Maintaining or discarding those ties and that treaty will undoubtedly be the most vital dividing line externally between fulfilling the Egyptian revolution and derailing it away from disturbing the regional balance of power and status quo, which both the US and the Israeli beneficiaries thereof have nurtured during the past more than three decades as their "holy cow".
No surprise, therefore, that the internal threats to this status quo have become the concern of the US and Israeli allies, but Israel in particular. Israeli leaders seemed on alert to preempt this threat. On July 26, President Shimon Peres said in an Al-Hurra TV channel: "What is politics if it can't provide people with bread?" Backed by US Republican Senator Rand Paul, Prime Minister Benjamin Netanyahu is now urging the West to adopt a new "Marshall Plan" for the Egyptian economy.
Within this context monitors could interpret the US refusal to label the Egyptian military latest intervention on July 3 as a coup, lest the Barak Obama administration become obliged by law to cut the US aid to Egypt. Similarly Qatar, which had sponsored the Morsi-led government, would not withdraw its US$7 billion support to Egypt. The same applies to the $12 billion financial support promptly extended by Saudi Arabia, the UAE and Kuwait within 48 hours of the latest "exchange" of power in Egypt; which, in view of the US strategic alliance with the three countries, could not have been promptly forthcoming without a US "green light", according to anti-American analysts.
Any US-Israeli "Marshall Plan," however, will only be another mechanism to maintain and reinforce the status quo and will not change the regime in Egypt, let alone bringing in a new regime.
Beneficiaries of the status quo are keen to prove to the revolting masses that their revolution has thus far made their bad situation worse: Economically, significant capital has fled abroad, Egypt's debt has reached 88% of its GDP, tourism has collapsed, agriculture hit hard, foreign investment has declined, labor unrest has spread, unemployment is on the rise, inflation has soared, economic growth plunged, public finances are in a mess, half of Egyptians live at or below poverty line, etc., and personal safety and public security have become a daily headache, with the harassment of women becoming a social phenomenon.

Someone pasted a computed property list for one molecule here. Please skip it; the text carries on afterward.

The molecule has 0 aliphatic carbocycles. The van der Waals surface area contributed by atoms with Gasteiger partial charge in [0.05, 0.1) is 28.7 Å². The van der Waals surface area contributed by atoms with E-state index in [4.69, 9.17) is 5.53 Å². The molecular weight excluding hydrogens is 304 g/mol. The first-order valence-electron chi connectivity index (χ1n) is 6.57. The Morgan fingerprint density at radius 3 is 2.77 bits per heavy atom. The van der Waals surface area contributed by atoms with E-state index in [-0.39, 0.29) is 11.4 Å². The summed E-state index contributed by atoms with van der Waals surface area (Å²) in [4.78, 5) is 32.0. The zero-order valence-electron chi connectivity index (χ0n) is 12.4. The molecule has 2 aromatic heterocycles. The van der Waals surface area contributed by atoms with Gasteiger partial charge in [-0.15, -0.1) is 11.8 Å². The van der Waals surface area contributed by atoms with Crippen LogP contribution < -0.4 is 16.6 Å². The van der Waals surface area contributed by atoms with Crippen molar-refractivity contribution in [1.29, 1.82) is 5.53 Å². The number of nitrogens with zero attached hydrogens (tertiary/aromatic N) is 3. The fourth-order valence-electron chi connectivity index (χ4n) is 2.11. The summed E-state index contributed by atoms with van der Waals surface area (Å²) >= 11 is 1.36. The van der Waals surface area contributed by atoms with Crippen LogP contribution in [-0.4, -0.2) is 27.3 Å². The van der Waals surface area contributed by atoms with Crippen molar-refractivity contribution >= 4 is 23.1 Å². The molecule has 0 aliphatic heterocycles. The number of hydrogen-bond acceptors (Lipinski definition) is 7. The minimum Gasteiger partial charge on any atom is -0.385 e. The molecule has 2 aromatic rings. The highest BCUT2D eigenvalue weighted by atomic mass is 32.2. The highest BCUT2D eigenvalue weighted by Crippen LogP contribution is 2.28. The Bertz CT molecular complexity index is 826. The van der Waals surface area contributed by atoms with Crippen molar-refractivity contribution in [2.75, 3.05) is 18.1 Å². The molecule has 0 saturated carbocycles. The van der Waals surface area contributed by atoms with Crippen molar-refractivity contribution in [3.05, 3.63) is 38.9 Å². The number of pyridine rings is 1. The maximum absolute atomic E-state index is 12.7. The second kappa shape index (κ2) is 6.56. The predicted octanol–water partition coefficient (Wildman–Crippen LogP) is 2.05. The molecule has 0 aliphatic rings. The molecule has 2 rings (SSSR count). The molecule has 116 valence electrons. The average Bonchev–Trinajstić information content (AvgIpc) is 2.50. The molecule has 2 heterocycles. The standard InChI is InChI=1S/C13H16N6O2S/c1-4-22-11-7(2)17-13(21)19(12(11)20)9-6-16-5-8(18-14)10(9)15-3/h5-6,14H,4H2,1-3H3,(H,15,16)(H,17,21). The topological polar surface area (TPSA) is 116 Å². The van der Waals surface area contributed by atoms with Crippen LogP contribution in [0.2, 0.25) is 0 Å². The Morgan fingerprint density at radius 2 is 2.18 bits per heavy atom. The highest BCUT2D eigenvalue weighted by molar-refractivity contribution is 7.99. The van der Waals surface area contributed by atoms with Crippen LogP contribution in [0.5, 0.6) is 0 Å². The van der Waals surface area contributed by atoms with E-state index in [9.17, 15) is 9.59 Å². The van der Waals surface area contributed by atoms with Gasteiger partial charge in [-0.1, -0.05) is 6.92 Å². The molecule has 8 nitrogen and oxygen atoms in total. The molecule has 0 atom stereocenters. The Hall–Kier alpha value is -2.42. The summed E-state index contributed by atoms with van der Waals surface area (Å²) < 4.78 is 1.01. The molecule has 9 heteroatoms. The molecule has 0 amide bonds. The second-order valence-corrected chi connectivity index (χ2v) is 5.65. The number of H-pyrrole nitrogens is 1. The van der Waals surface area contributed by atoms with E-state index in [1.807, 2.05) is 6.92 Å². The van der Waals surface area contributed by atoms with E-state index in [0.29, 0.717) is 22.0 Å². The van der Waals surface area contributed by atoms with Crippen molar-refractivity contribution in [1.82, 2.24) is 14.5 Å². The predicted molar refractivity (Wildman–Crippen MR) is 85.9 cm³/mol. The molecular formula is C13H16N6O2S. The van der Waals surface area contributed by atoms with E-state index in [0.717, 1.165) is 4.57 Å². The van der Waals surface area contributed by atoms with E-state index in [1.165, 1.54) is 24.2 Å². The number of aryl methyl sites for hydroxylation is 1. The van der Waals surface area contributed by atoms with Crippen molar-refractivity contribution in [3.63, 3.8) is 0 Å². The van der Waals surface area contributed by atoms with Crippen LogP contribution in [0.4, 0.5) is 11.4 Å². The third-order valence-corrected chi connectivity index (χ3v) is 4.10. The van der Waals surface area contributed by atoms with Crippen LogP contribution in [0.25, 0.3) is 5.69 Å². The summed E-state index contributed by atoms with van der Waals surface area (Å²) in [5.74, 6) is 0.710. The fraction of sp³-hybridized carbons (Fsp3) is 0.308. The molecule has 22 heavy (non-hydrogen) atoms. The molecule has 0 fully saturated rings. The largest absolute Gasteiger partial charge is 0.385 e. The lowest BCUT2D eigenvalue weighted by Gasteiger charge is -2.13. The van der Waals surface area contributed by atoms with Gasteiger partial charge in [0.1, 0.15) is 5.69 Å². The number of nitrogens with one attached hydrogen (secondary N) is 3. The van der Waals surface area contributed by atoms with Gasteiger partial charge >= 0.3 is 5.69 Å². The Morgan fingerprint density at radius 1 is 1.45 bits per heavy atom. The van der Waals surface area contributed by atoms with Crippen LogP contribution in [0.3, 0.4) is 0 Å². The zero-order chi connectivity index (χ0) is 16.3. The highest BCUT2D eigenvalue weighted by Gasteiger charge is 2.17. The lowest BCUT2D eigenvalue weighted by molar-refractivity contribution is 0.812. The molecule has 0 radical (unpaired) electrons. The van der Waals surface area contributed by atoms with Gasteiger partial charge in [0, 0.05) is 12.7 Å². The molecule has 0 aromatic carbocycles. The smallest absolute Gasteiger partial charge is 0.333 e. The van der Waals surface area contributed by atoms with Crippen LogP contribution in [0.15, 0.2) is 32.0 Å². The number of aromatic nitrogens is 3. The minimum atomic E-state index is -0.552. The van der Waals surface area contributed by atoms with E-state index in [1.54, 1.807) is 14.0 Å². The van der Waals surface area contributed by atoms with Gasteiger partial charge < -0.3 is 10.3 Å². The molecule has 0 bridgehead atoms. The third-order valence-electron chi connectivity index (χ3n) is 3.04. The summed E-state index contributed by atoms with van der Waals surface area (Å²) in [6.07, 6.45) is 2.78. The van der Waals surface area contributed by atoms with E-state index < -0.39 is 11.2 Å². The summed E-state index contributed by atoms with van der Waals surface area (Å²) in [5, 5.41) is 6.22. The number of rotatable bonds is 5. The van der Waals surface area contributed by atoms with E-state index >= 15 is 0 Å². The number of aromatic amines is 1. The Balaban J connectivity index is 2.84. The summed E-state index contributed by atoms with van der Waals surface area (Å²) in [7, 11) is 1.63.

And in the name of democracy, according to Jon Lee Anderson, writing in The New Yorker on July 5, "the devils long contained in Egypt's national Pandora's box having been loosened from their chains," so "as if everything in Egypt must now be performed by the mob, for the mob, in full view of everyone."
Nicola Nasser is a veteran Arab journalist based in Bir Zeit, West Bank of the Israeli-occupied Palestinian territories. firstname.lastname@example.org
Speaking Freely is an Asia Times Online feature that allows guest writers to have their say. Please click here if you are interested in contributing. Articles submitted for this section allow our readers to express their opinions and do not necessarily meet the same editorial standards of Asia Times Online's regular contributors.